9. Even Before Recession, 14 Million Kids Underinsured: Study
10. Penn study sheds light on how the brain shifts between sleep/awake states under anesthesia
11. Study Links Gene to Serious Eye Disease
Post Your Comments:
(Date:11/24/2015)... ... November 24, 2015 , ... ... States to support their local poison centers through donations on Tuesday, Dec. 1, ... calls it “a day that inspires people to collaborate in improving their local ...
(Date:11/24/2015)... R.I. (PRWEB) , ... November 24, 2015 , ... With ... Amica Insurance is sharing safety tips to help protect your family and vehicle. , ... crashes around the 2013 Thanksgiving holiday weekend. Amica is sharing the following safety tips ...
(Date:11/24/2015)... ... November 24, 2015 , ... ... designated an Aetna Institute of Quality® Bariatric Surgery Facility for treating individuals living ... cost of health care services available to its members to help them make ...
(Date:11/24/2015)... ... November 24, 2015 , ... Sir Grout of Baltimore is ... certification. The award recognizes good companies for excellence in service and a commitment ... and hard surface restoration company earned this recognition after a thorough review by ...
(Date:11/24/2015)... York, N.Y. (PRWEB) , ... November 24, 2015 , ... ... Giving Tuesday, the global movement driven by social media and the generosity of people ... Speaks, then encourage their social media networks to give – and share the personal ...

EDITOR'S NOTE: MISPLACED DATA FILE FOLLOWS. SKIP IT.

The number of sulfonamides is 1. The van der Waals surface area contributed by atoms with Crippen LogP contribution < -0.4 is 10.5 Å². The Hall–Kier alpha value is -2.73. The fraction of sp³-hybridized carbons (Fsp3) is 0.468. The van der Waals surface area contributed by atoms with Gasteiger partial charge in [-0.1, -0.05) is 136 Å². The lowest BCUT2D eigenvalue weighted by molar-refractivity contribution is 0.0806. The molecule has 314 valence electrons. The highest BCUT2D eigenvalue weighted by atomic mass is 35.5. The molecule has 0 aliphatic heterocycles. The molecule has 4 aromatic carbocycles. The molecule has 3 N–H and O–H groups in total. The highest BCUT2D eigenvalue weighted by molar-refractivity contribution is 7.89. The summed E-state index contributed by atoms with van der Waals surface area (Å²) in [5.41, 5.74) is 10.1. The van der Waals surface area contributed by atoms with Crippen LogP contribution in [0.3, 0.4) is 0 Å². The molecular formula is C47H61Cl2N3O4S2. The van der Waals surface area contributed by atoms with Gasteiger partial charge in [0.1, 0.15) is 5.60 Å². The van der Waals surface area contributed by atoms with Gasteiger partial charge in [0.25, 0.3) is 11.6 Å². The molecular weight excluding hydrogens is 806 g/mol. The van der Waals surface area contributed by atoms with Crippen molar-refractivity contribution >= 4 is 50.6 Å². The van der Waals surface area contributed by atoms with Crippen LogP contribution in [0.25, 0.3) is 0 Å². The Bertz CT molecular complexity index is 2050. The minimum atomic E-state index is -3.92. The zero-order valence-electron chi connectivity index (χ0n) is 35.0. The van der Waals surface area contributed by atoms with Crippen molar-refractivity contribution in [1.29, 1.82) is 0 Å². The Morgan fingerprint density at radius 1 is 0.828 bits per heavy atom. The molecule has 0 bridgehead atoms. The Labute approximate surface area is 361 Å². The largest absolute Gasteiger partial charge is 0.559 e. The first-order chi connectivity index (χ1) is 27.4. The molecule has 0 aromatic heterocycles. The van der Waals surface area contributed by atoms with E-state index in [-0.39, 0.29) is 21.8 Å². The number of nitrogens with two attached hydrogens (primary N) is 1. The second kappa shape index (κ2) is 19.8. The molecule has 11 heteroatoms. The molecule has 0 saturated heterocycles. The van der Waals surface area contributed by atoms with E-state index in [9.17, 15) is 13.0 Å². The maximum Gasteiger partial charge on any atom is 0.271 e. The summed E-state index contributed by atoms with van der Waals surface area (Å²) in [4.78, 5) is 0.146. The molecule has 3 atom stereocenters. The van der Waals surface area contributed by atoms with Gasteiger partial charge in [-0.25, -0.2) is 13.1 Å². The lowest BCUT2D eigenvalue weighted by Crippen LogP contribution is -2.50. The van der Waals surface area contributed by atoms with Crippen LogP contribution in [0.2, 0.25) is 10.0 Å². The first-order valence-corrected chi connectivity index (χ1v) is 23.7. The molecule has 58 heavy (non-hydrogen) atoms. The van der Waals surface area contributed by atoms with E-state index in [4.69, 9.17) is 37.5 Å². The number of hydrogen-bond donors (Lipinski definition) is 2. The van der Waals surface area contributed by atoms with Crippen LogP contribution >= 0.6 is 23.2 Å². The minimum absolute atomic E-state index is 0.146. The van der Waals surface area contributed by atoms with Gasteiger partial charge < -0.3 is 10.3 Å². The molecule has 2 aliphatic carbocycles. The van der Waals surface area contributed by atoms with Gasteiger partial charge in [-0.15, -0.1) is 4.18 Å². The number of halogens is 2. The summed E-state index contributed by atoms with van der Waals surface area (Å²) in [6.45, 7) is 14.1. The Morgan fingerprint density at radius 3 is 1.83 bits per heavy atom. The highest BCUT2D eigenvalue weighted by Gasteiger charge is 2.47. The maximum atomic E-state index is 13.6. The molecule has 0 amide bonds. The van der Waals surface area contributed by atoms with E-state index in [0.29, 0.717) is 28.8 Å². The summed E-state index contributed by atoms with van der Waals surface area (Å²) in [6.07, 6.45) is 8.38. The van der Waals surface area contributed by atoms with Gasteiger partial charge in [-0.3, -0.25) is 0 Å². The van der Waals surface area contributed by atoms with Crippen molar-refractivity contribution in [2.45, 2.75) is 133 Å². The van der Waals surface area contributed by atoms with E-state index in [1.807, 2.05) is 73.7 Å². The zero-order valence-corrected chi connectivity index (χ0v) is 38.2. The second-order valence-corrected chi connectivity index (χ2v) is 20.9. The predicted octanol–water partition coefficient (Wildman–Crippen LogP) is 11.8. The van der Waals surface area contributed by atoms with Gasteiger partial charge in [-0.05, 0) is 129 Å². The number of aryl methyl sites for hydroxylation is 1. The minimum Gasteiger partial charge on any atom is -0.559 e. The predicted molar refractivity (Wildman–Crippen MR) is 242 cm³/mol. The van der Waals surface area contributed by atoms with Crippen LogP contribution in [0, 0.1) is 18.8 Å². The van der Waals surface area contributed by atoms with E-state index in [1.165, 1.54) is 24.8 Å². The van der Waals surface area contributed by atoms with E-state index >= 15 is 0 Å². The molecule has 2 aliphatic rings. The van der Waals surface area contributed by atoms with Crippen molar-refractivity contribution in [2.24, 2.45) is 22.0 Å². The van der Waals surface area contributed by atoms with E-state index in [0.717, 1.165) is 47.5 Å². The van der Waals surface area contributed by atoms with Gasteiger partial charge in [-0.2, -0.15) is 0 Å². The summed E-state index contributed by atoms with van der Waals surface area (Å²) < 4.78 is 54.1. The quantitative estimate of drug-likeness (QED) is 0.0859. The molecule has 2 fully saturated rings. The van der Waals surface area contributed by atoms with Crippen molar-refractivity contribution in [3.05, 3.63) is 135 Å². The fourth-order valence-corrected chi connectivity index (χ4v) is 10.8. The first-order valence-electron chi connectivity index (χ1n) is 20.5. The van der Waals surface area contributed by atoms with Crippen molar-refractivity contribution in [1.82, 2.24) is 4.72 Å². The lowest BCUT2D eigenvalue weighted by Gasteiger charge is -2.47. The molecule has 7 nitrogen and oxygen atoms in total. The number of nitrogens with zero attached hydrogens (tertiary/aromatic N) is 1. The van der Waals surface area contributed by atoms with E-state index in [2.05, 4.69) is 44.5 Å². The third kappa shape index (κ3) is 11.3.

Breaking Medicine News(10 mins):
(Date:11/24/2015)... 2015 F1000Workspace - a research ... it was launched just six months ago. --> ... platform for scientists - since it was launched just six ... loaded on to F1000Workspace - a research collaboration, ... was launched just six months ago. --> ...
(Date:11/24/2015)... 1, a free mobile-first network that enables healthcare professionals ... new completely redesigned web version that includes uploading. The ... primarily on a desktop, to upload images directly from ... base, Figure 1 is hosting an event during the ... (RSNA) Annual Meeting. Joshua Landy , ...
(Date:11/24/2015)... -- iRhythm Technologies, Inc. , a leading digital health care ... will participate in the 27th Annual Piper Jaffray Healthcare Conference at ... . Kevin King , Chief Executive Officer of ... 8:50am ET. --> --> ... . --> iRhythm is a privately held ...
Breaking Medicine Technology: